So just as I’m making the push to get my game onto the Quest, I noticed my Rift started blacking out. Kiddo #2 had pointed out that there were times this happened when he played Minecraft in VR. I hadn’t really paid attention to it – but it started happening every time I put on the headset.
Based on what I’ve found on the interwebs, its the cable that connects the Rift to the PC – a rarified piece of tech that is no longer being made, is impossible to find and even broken ones are sold on eBay for 50+ dollars.
Which is an absolute shame – I was super proud when it was delivered – it was part of the Oculus Start program – designed to give people the ability to create for this amazing new medium, and while I despise the practices of their parent company – Oculus has really been a boon to developers who otherwise could not afford the heft entrance fee.
With their abandoning the Rift line and focusing more on the Quest, Oculus is signaling the end of an era. One I’m not terribly thrilled over; but one I have to accept as the tides are changing. Desktop VR will be more of a specialty – cost prohibitive and bulky. Mobile VR will keep expanding as its cheaper, easier to transport and set up.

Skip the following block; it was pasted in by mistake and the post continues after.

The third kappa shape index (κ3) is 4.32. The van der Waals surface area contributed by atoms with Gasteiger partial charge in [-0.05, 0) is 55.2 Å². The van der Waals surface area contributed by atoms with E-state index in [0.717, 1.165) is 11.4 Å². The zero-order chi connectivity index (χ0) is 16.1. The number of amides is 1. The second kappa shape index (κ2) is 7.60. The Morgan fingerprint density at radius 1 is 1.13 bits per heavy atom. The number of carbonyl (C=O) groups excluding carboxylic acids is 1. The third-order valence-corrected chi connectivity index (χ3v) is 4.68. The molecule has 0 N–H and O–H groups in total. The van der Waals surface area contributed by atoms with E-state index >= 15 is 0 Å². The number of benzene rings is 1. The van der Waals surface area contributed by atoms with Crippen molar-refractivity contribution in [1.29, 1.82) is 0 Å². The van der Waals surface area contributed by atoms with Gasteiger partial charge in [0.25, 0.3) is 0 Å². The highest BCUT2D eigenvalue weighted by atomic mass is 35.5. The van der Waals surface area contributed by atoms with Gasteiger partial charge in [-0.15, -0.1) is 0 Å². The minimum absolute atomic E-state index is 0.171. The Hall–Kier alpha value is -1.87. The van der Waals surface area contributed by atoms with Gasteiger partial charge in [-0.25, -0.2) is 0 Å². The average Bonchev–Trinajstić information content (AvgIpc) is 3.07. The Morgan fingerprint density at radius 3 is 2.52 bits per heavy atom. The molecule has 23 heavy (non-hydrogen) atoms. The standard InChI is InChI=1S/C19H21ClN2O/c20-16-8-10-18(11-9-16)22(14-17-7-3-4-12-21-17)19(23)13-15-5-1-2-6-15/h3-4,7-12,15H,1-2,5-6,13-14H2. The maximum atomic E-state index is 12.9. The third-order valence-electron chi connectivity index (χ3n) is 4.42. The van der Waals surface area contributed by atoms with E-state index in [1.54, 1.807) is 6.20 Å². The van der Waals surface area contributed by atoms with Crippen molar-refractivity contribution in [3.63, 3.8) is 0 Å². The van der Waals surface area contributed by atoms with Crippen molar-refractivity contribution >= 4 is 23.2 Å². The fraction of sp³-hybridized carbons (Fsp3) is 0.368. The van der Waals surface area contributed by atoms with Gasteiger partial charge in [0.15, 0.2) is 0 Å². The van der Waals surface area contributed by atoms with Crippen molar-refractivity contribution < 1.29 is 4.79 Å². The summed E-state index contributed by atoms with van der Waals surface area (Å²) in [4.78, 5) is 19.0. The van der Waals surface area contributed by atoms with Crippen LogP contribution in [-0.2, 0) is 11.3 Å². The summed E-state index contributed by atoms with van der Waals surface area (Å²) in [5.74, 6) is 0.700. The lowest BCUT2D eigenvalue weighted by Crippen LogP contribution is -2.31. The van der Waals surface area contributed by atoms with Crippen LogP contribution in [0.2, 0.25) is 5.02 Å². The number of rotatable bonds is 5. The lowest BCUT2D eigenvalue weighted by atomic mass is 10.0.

So, after researching what was happening – and the lack of solutions, I started asking around in the various game dev outlets that I’m a part of – and in the Oculus Start discord, I got a suggestion to reach out to the Developer Support team, which I did… and I’m now getting a Rift S in a few weeks. Again, Oculus is amazing at taking care of indie devs. I hope the new headset brings as much joy as the old one did.
In another ending – I finished off a tub of gesso I got back in NYC when I worked at Pearl Paint, some 24 or 25 years ago.
Many a painting started from this humble can, some I sold, some I’ve gifted, others languishing away in a closet. Yet another piece of NYC comes to an end. When I got this, I was living in the greatest city in the world, I was hugely into rollerblading, doing a whole host of chemical colorants and learning just how tough the art industry truly is. And how little it paid.
I wish the art I created with this lives on long after I’ve faded from memory.